On the side of the hill at Sewingshields are the remains of a Mile Castle. From this height, looking northward, a dreary stretch of waste and moss land extends from the base of the crag as far as the eye can reach, while, on the south, the view is rich and extensive, Hexham being clearly visible, nestled in an inflexion of the woody banks of the Tyne. Northward of the crag, there stood a border tower, called Sewingshields Castle, but not a stone remains. It is said to have suggested the idea of Scott’s “Castle of Seven Shields.” A buried treasure, it was believed, lay concealed within its walls.
Seven monarchs’ wealth in that castle lies stow’d,
The foul fiends brood o'er them like raven and toad.
Whoever shall guesten these chambers within,
From curfew till matins, that treasure shall win.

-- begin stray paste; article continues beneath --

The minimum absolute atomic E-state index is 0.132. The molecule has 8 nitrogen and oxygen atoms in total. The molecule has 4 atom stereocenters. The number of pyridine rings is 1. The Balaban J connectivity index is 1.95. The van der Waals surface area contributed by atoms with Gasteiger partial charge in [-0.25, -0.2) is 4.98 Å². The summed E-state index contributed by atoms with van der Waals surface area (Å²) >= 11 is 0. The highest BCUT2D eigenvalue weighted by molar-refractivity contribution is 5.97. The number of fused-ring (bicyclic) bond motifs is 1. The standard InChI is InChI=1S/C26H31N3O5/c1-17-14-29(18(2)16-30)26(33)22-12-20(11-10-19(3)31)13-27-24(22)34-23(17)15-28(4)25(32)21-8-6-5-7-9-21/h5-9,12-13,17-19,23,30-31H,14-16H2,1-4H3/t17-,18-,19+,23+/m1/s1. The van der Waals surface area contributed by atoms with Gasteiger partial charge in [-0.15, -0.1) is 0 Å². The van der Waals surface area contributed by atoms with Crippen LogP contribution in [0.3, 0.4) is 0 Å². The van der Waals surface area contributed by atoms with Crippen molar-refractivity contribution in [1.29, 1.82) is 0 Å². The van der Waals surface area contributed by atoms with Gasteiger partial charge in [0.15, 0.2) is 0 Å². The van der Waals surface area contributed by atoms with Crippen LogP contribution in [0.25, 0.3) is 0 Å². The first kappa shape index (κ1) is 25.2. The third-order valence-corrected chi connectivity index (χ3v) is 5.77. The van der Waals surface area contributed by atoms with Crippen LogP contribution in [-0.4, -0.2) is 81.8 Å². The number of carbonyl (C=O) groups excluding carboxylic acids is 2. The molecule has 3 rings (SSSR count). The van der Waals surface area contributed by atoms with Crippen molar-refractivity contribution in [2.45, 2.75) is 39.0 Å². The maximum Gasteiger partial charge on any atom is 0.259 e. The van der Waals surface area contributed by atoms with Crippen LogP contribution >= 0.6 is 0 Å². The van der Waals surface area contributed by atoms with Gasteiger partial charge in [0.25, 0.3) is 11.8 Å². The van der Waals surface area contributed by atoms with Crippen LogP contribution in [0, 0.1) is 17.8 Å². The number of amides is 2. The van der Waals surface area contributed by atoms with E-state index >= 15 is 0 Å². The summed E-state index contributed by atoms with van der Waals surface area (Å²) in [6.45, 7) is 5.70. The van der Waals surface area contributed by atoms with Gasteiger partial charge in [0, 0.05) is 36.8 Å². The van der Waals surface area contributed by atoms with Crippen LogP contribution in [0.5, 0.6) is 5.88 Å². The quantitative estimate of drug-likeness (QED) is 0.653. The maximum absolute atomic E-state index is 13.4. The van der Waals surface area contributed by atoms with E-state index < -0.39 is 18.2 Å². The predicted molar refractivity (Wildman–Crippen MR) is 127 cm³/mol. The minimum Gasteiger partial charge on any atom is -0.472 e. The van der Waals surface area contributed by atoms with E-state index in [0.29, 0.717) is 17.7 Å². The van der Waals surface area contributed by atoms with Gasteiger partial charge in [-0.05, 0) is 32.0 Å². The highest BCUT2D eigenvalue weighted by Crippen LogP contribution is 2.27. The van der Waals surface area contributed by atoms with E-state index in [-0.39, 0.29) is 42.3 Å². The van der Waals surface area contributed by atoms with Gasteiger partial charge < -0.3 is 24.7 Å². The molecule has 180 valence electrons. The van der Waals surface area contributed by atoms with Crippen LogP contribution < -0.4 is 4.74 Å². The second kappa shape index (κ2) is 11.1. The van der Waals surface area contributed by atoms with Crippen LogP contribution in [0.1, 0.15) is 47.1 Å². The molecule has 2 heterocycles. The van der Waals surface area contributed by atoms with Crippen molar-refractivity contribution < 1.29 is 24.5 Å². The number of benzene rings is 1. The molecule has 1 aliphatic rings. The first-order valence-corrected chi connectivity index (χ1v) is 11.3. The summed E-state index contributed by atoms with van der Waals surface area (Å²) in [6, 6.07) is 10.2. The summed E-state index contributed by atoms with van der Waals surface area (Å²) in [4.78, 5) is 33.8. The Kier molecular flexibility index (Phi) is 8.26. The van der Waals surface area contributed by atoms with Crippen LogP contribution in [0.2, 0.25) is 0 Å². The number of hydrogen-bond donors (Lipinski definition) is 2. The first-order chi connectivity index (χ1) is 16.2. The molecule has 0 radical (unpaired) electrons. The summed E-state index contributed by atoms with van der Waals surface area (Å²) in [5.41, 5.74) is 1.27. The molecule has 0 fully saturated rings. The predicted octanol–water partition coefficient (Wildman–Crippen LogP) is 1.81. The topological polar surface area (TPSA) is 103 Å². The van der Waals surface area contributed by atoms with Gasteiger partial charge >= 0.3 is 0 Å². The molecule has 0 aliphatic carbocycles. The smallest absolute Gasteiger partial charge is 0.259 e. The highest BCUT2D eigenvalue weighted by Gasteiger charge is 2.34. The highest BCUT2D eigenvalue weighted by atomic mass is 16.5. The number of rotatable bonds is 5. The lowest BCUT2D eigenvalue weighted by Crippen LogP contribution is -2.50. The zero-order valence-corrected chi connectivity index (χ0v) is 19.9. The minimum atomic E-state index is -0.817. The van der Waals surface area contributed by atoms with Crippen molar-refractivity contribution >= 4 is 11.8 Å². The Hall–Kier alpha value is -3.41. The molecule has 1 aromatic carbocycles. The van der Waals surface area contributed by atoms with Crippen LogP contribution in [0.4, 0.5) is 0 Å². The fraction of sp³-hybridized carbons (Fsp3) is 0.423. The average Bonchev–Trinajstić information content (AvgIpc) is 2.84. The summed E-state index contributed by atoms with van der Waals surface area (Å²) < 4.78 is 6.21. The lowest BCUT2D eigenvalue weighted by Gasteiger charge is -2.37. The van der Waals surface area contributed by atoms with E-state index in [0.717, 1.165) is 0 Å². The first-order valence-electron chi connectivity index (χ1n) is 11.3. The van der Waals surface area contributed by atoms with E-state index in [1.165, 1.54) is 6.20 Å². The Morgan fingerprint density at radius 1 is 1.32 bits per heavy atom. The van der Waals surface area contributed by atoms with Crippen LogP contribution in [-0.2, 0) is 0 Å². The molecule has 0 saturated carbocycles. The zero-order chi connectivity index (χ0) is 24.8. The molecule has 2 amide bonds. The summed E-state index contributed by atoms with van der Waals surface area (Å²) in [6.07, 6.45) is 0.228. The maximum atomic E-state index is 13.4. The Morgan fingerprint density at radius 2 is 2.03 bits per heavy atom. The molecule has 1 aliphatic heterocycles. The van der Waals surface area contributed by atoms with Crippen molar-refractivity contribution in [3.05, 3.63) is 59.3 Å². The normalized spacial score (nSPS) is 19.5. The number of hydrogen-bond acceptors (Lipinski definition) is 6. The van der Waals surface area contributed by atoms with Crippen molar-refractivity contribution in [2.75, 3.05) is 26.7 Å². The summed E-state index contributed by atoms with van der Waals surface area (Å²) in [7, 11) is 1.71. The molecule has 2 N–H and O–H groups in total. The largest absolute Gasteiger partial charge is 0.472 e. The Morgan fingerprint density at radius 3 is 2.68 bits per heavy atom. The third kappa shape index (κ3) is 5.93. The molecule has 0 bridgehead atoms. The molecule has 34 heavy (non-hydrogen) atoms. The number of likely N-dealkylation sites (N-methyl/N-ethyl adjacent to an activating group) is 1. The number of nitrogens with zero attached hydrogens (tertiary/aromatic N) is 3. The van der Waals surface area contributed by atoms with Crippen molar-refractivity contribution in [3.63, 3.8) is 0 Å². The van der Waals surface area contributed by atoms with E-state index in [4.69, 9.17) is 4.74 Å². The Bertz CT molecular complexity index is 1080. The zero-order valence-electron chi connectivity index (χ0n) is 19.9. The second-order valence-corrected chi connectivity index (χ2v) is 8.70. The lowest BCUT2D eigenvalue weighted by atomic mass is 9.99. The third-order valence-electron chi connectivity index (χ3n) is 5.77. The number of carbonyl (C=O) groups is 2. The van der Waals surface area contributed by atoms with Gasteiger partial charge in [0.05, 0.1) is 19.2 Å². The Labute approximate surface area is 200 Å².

But as there is no longer a chamber to “guesten” within, the adventure is nought, and the prophecy fulfilled.
The waste ridge of Cheviot shall wave with the rye,
Before the rude Scots shall Northumberland fly,
And the flint cliffs of Bambro’ shall melt in the sun,
Before that adventure be peril’d and won.
Among some traditions told by the people hereabout, I select one communicated to Dr. Bruce by Mr. Adam Cranston, Master of Grindon School, relative to an odd plan practised by the Scots of angling for Romans. “The Romans are said to have been remarkably lazy, so much so, that in the hot weather of summer, having almost nothing to do, they lay basking in the sun, on the south side of the wall, almost in a state of torpor. The Scots were in the habit of watching their opportunity, and, throwing hooks with lines attached to them, over the wall, caught the poor Romans by their clothes or flesh, and by this means dragging them to the other side, made them prisoners.”